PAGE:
Trading PartnersEven when a company gets its computer systems Y2K compatible, it still has to make sure that its customers and suppliers are ready for Y2K.Ithaca gave ATI a brief description of the process it is using to ensure that its partners are Y2K ready. In March of last year, the company mailed out a survey to approximately 2,000 business partners. Around 700 of these companies responded.In September of last year, Ithaca reviewed the list and identified companies critical to its business that had not responded. More than 100 surveys went out to these critical companies. This list will be reviewed again in March, and Ithaca will develop contingency plans for any companies may not be compliant in time. Getting A Late StartThose companies that are not already far along in their Y2K preparations are in serious jeopardy.First of all, accept it as a fact, Miller said. You cant postpone it. Second, figure out what you really must have in your existing systems to continue to stay in business. Those are the things that you are going to want to go after first. Then get some help.Realize that the resources that can help you have already been contracted somewhere else. If they havent, they will be tomorrow or the next day. The field is narrowing.Ithacas Teague agrees that latecomers should concentrate their efforts and get help immediately.If they are just now starting, they need to make it top priority, said Teague. Its a serious problem. I think theyll find that there is a lot more work out there to do than they realize. And they are probably going to need outside help.Ithaca has a formal business recovery plan with IBM including a hot site in Boulder, Colo. If something happens to the companys data center, off-side tape backups would be used to restore data to this hot site, which would then be dialed up and used as a substitute. Ithaca tests the hot site once a year by restoring some part of its data like payroll or accounts receivable. This years test will be totally dedicated to Y2K.Teagues advises companies to test, test, test until the end of 1999. Y2K BackgroundThe reason that programmers used a two-digit field for the date in the first place was to conserve memory. In early computer systems memory was at a premium. Computer memory at that time was measured in kilobytes.It was not until the late 80s that computer memory would be measured in megabytes. Using less memory meant saving money quite a bit of money.Miller remembers programming an IBM System 360 with 16K of memory, at the time he was working for Fieldcrest. He estimates that adding an additional 16K of memory would have cost $50,000.It ran four plants, said Miller. It took 6,000 orders a week, and managed from $30 million to $40 million worth of inventory. There are watches today that have more memory.Later in the 70s and 80s, using a two-digit year simply became a habit. It was not until the late 80s that programmers even began to think about preparing for 2000, according to Miller.  Editors note: This is the first installment in a year-long series on Y2K. If there are specific aspects of Y2K that you would like to see examined or if you would like to comment on your companys preparations for Y2K, the authors e-mail address is adockery@mindspring.com.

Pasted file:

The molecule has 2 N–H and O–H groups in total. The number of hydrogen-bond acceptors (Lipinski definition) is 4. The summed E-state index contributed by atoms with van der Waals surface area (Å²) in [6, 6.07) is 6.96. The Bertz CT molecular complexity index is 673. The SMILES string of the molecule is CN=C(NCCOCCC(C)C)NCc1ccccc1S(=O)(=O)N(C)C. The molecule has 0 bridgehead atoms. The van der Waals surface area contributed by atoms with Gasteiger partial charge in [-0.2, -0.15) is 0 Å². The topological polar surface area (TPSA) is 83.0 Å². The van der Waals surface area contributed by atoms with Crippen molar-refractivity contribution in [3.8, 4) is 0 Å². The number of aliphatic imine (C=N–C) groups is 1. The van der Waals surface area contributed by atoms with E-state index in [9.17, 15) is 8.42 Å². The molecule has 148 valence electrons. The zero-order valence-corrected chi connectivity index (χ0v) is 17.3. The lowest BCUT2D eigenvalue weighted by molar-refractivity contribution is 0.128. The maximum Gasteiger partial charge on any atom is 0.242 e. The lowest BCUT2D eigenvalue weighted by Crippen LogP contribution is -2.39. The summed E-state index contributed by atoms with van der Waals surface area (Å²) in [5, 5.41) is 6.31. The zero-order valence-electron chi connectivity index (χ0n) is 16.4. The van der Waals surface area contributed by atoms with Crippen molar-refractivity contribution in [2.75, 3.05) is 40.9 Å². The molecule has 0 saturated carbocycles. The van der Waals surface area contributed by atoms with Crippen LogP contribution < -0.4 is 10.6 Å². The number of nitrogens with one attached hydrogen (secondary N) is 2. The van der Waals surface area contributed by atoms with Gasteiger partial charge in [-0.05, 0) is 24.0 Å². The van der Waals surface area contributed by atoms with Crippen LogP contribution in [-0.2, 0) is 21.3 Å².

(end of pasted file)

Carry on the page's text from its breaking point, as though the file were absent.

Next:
February 1999